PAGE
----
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Comic strips | The soap opera comic strip Apartment 3-G ended its 54-year run Sunday with little fanfare, leaving it up to a handful of bloggers, including Tom Spurgeon of The Comics Reporter and Josh Fruhlinger of The Comics Curmudgeon, to give the longtime funny-page staple a proper sendoff. “It definitely has an unaffected, what-we-call-Lynchian quality where what you’re seeing and what you’re ‘hearing’ as dialogue don’t match,” Spurgeon writes. “The limited sets and slightly faded color choices make it a bit nightmarish, almost like the world is collapsing comic book ‘crisis’ style around these increasingly feckless characters. It’s hard to believe there are more than a dozen “places” in the world these characters exist. [The A.V. Club]
As part of ROBOT 6’s sixth anniversary celebration, we’re pleased to present an exclusive look at Ghetto Klown, the graphic novel adaptation of John Leguizamo’s award-winning one-man Broadway show, from Abrams ComicArts.
Airing in 2014 as an HBO comedy special, Ghetto Klown takes audiences from the actor/comedian’s memories of his adolescence in Queens, New York, to his involvement in ’80s avant-garde theater to his motion-picture career, introducing some of the colorful characters he encountered along the way.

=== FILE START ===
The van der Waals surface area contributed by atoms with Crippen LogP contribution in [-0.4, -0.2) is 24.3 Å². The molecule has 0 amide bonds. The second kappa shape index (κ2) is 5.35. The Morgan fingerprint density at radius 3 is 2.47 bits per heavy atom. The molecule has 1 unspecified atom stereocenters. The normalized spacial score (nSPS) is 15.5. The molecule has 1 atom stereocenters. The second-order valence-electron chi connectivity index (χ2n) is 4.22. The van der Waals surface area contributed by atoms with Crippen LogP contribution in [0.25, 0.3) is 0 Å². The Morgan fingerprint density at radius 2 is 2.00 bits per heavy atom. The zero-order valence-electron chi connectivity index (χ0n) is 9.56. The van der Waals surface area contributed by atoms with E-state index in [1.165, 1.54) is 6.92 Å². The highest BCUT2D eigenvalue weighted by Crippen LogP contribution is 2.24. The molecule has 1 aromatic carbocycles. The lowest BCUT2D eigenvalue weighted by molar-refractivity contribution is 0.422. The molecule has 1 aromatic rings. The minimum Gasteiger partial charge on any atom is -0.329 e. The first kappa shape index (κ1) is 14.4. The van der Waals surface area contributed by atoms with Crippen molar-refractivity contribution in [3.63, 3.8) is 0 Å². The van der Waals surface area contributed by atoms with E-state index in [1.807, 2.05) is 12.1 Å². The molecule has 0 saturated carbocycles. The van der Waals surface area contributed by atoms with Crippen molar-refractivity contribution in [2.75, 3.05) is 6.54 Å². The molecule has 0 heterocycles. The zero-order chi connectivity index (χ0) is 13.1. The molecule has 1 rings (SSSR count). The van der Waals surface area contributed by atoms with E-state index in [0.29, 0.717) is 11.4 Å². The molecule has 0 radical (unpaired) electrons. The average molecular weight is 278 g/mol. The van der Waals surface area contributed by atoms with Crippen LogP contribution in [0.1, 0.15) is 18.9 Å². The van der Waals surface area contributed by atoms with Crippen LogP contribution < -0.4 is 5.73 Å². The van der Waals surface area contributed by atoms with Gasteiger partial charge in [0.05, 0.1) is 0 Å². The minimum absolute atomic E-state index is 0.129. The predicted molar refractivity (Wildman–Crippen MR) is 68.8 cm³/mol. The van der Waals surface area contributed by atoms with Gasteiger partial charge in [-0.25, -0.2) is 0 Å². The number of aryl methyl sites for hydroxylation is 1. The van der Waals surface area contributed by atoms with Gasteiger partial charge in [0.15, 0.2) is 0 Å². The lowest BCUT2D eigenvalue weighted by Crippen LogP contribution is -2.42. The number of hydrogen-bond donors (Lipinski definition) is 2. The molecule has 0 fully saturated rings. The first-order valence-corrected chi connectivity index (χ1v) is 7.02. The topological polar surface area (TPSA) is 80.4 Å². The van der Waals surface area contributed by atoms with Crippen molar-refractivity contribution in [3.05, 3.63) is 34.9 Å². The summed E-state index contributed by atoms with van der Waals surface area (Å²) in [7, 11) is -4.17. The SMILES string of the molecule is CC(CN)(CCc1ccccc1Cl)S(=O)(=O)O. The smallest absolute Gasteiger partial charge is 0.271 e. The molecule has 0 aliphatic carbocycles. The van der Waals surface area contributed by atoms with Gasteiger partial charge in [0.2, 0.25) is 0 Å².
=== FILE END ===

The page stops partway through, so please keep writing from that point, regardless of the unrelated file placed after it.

Abrams has announced it will publish a graphic novel adaptation of Ghetto Klown, John Leguizamo’s award-winning one-man Broadway show, under its Abrams ComicArts imprint next year. Leguizamo is working with artist Christa Cassano on the project.
Recently airing as an HBO comedy special, Ghetto Klown takes audiences from the actor/comedian’s memories of his adolescence in Queens, New York, to his involvement in ’80s avant-garde theater to his motion-picture career, introducing some of the colorful characters he encountered along the way.
Earlier this month, Dean Haspiel spent three weeks as a “master artist” mentoring a group of young comics creators at the Atlantic Center for the Arts in New Smyrna Beach, Florida. One of their exercises was to draw a short comic based on a script from Haspiel that contained no visual cues, and Haspiel has now posted the results, “A Letter Lasts Longer,” at Trip City.
It’s fascinating to click through eight comics and see the differences — and the similarities — in the ways the creators interpret the script. It’s just a scrap of reminiscence about receiving a letter from a man as a small child, and the reflection that letters last longer than computer media. Most of the cartoonists took this to be the story of a father writing to a child, but George Jurard imagined it as a love letter in a remarkably rich and detail-filled comic. And while most of the artists used fairly conventional paneling, Jp Pollard and Christa Cassano spread it out across the page in interesting ways. Haspiel himself also drew a version of the comic, and the whole group makes an interesting exercise in compare-and-contrast.